The appellant was clearly negatively affected by the decision to refuse the patent, whether or not it was well-reasoned. However, the appellant's main request is nothing more than that the examining division issue a fully reasoned decision and the appeal fee be paid back. It is questionable whether this is an admissible request (even when interpreted by the board - see below). The fact that the appealed decision did not contain any arguments beyond those that were contained in the summons for oral proceedings dated 18 October 2012 is a direct consequence of the appellant's request, in its reply to the summons, to issue "a decision on the written record", which the board judges to be an unambiguous request, following the suggestion made to that effect in the summons (section 14), to issue a decision according to the state of the file (as foreseen under the Guidelines for Examination C-V, 15, of which an appellant represented by a professional representative should be aware). It could be argued therefore that the appellant got precisely what it requested and hence that an appeal against that action is inadmissible. However the board considers that, independent of the appellant's actions, a decision to refuse an application must be reasoned. This is a requirement of the EPC (Rule 111(2)) and is necessary for the Boards of Appeal to perform their function of reviewing decisions of the first instance. An applicant is also negatively affected by such a decision, since it may not be in a position to make out a proper and complete case in the grounds of appeal, as required by the Rules of procedure of the Boards of Appeal (Article 12(2)). If, as seems likely, it was not possible for the examining division to produce a proper reasoning without introducing additional arguments that would have infringed Article 113(1) EPC, it should have followed the procedure also laid down in the Guidelines (C-V 15.4), that is it should have refused the request and issued a further communication. The board concludes that the issuance of an inadequately reasoned decision can be the subject of an appeal, even if it might appear to have been invited by the appellant.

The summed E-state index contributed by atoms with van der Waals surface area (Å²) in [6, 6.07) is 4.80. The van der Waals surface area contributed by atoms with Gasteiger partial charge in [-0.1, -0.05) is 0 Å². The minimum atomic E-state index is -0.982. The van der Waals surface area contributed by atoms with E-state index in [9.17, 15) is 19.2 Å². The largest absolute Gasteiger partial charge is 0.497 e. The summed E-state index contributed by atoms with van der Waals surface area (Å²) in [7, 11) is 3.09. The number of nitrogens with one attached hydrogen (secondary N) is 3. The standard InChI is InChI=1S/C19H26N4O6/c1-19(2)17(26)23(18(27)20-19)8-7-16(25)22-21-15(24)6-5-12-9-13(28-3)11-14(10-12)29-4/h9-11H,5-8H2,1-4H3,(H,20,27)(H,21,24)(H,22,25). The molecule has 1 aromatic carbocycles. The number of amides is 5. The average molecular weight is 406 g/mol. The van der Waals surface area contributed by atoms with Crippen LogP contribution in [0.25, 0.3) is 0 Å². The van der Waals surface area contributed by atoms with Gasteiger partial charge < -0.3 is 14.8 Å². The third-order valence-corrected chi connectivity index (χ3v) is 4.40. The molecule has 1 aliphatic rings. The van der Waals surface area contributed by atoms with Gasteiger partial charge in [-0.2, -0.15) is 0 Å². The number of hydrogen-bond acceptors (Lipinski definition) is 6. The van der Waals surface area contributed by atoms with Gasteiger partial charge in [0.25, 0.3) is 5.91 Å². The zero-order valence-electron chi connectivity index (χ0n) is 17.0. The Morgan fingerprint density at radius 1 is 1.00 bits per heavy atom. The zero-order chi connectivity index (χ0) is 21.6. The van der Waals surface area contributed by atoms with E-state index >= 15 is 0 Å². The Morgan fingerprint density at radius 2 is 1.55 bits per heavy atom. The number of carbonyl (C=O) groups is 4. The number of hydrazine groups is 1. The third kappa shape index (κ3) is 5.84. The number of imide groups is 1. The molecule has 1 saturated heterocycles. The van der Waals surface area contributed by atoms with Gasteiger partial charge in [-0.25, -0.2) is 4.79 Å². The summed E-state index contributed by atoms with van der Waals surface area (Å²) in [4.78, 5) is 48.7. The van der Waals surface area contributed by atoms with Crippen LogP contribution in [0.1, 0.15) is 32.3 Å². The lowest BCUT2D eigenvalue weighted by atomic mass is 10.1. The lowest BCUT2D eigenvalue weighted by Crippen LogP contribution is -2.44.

2. Interpretation and admissibility of the requests

2.1 Main request

The appellant's main request is that (1) the case be remitted back to the Examining Division "to provide a fully reasoned decision on the written record" and (2) that the appeal fee be paid back.

Part (1) of the request is obviously not correctly formulated, as it would obviously not be possible for the board to remit the case to the first instance simply with the order to find reasons why the application should be refused, i.e. without giving the first instance the possibility to grant a patent if no such reasons exist or can be found. It is therefore obvious that part (1) of the request should be interpreted as follows: remit the case back to the examining division, which should provide a full reasoning if it decides to refuse the application. Since a fully-reasoned decision in the case of refusal is anyway required, part (1) of the request is in fact simply for remittal for further prosecution.